Key Concept 2.1 The Development and Codification of Religious and Cultural Traditions

Key Concept 2.2 The Development of States and Empires



Key Concept 2.3 Emergence of Transregional Networks of Communication and Exchange

Text Chapters: 1-5

Reader:

Chapter 1: The Beginning of Life (Aborigine), Egyptian Book of Surgery

Chapter 2: Chandogya Upanishad, The Rock and Pillar Edicts of Asoka, Savatri and the God of Death from the Mahabharata

Chapter 3: Mencius, A Legalist View of Life, Yin & Yang in Medical Theory, The Chinese Agricultural Calendar, Lessons for Women

Chapter 4: Hesiod’s Theogeny, Aristotle on Economics

Chapter 5: The Twelve Tables, Pliny’s Natural History, Seneca on Gladiatorial Contests

Atlas: Early Civilizations, The Spread of Agriculture, Mesopotamia and Egypt, Indo-European Migration, Early Greece, The Spread of World Religions, Classical Greece, Alexander’s Empire, The Roman Empire, Major States and Cultures of the World c. 100 C.E., The Roman Empire and Germanic Migrations.

Secondary Sources:

  • Norman Cantor, The Decline of the Ancient World

  • William H. McNeill, The Process of Civilization

  • Barbara S. Lesko, Women of Egypt and the Ancient Near East

  • W. Norman Brown, Cultural Continuity in India

  • Evelyn S. Rawski, Kinship in Chinese Culture

  • Anthony Andrews, The Greeks: Slavery

  • A.H.M. Jones, The Later Roman Empire

  • David Frawley, The Myth of the Aryan Invasion

Visual Sources: Egyptian Wall Paintings from the Tomb of Menna, Gateway at Sanchi (India), Salt Mining (China), a Chinese House, Chart of Chinese Bureaucracy, The Women’s Quarters (Greece), Tomb Decoration: Death and Roman Culture.

Discussion:

  • What are the advantages and disadvantages of “civilization”? Does McNeill’s definition conform to yours? What is his thesis?

  • Discuss the impact of geography and other environmental factors on the emergence of “civilization.”

  • Outline the changes and continuities in Mesopotamian development, including the challenge of serial invasions.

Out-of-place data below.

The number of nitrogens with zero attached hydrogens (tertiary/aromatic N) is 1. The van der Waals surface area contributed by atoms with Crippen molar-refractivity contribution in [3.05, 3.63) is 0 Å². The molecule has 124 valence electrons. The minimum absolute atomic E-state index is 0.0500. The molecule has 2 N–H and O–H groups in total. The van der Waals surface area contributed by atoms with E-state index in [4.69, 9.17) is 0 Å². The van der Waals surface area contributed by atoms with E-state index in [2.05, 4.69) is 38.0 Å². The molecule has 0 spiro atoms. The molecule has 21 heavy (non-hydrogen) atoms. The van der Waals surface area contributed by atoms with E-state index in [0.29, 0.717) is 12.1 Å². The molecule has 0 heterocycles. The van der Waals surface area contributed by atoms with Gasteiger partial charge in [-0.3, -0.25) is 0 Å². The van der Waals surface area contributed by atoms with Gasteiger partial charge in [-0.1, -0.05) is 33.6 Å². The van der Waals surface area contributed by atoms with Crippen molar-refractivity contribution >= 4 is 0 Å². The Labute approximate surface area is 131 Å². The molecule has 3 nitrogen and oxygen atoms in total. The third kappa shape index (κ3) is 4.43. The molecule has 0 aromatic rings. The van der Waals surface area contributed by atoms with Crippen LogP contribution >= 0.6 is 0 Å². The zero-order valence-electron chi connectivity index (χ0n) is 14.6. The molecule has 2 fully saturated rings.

• Are there any common threads running through Lesko’s, Brown’s and Rawski’s pieces? Any distinct contrasts?

  • Consider the political structure developed during the reigns of Chandragupta Maurya and Asoka, and compare and contrast them with the functioning of government in Egypt under Akhenhaten, and in Mesopotamia under Hammurabi. 

  • How would a person of your gender and economic group have lived in ancient India? What are the limitations?

  • Why does Frawley criticize the typical periodization attributed to India?

  • Trace the evolution of the concept of the Mandate of Heaven from the Zhou through the Han dynasties.

  • Discuss the values of arete and agon in ancient Greek society and how they manifested themselves in both peace and war.

  • Survey the cultural accomplishments of the late Roman Republic and early Empire, and compare and contrast Roman cultural achievements with those of classical Greece.

Project Ideas:

  • Study the perceptions of the natures and the roles of the god(s) and their relationship with humans in ancient Mesopotamian, Egyptian, and Hebrew societies. Present your findings.

  • Choose a Minoan archeological site from http://www.ancient-greece.org/archaeology/minoan-archa.html. Conduct further research to create a composite sketch on the complexity of Minoan culture and the limitations of our knowledge gained through such evidence. How does your evaluation compare with the information in your text?

  • Study the topography of Northeast Africa and Southwest Asia to see if and/or how their location and/or other geographic factors influenced, or even determined, the nature and timing of their development.

  • Explore the origins of the Aryans and their possible relationships to other Indo-European societies.

  • Examine the several geographic and non-geographic explanations for the lack of the development of a politically unified India in the ancient world.

  • Compare the geographical setting of ancient China with the geography of the Middle East and India. What if any factors unique to China that could assist in explaining China’s singular history?